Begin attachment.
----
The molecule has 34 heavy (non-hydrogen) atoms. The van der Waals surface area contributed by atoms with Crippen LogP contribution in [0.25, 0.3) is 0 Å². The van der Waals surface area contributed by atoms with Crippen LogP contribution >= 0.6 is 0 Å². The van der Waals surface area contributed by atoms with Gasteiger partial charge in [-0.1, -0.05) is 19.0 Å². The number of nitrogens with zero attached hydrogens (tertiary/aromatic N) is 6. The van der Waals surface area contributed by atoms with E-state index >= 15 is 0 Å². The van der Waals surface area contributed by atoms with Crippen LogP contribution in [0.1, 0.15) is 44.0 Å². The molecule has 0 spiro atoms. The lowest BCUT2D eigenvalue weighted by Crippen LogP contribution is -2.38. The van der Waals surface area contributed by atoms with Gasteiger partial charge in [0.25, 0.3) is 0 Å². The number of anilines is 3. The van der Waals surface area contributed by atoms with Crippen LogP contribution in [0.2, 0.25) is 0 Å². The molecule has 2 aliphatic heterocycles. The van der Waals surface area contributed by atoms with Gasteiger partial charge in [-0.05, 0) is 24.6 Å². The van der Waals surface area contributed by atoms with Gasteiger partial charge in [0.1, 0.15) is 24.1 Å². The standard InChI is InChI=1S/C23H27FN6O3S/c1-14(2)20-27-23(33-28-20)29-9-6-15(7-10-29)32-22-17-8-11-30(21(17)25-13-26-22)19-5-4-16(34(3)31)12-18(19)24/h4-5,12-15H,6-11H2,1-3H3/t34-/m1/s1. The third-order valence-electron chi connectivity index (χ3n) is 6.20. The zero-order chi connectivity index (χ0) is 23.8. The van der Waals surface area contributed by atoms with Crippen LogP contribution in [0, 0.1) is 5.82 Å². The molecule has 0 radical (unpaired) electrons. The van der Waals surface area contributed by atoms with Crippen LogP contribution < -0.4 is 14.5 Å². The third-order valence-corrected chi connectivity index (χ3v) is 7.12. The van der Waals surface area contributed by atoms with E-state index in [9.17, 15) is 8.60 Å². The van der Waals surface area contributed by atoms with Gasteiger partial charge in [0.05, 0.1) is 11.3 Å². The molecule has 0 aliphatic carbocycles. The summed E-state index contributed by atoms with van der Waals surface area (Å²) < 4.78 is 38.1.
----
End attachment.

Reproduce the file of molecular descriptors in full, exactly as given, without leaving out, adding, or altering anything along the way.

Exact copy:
The molecule has 34 heavy (non-hydrogen) atoms. The van der Waals surface area contributed by atoms with Crippen LogP contribution in [0.25, 0.3) is 0 Å². The van der Waals surface area contributed by atoms with Crippen LogP contribution >= 0.6 is 0 Å². The van der Waals surface area contributed by atoms with Gasteiger partial charge in [-0.1, -0.05) is 19.0 Å². The number of nitrogens with zero attached hydrogens (tertiary/aromatic N) is 6. The van der Waals surface area contributed by atoms with E-state index >= 15 is 0 Å². The van der Waals surface area contributed by atoms with Crippen LogP contribution in [0.1, 0.15) is 44.0 Å². The molecule has 0 spiro atoms. The lowest BCUT2D eigenvalue weighted by Crippen LogP contribution is -2.38. The van der Waals surface area contributed by atoms with Gasteiger partial charge in [0.25, 0.3) is 0 Å². The number of anilines is 3. The van der Waals surface area contributed by atoms with Crippen LogP contribution in [0.2, 0.25) is 0 Å². The molecule has 2 aliphatic heterocycles. The van der Waals surface area contributed by atoms with Gasteiger partial charge in [-0.05, 0) is 24.6 Å². The van der Waals surface area contributed by atoms with Gasteiger partial charge in [0.1, 0.15) is 24.1 Å². The standard InChI is InChI=1S/C23H27FN6O3S/c1-14(2)20-27-23(33-28-20)29-9-6-15(7-10-29)32-22-17-8-11-30(21(17)25-13-26-22)19-5-4-16(34(3)31)12-18(19)24/h4-5,12-15H,6-11H2,1-3H3/t34-/m1/s1. The third-order valence-electron chi connectivity index (χ3n) is 6.20. The zero-order chi connectivity index (χ0) is 23.8. The van der Waals surface area contributed by atoms with Crippen LogP contribution in [0, 0.1) is 5.82 Å². The molecule has 0 radical (unpaired) electrons. The van der Waals surface area contributed by atoms with Crippen LogP contribution < -0.4 is 14.5 Å². The third-order valence-corrected chi connectivity index (χ3v) is 7.12. The van der Waals surface area contributed by atoms with E-state index in [9.17, 15) is 8.60 Å². The van der Waals surface area contributed by atoms with Gasteiger partial charge in [0.05, 0.1) is 11.3 Å². The molecule has 0 aliphatic carbocycles. The summed E-state index contributed by atoms with van der Waals surface area (Å²) < 4.78 is 38.1.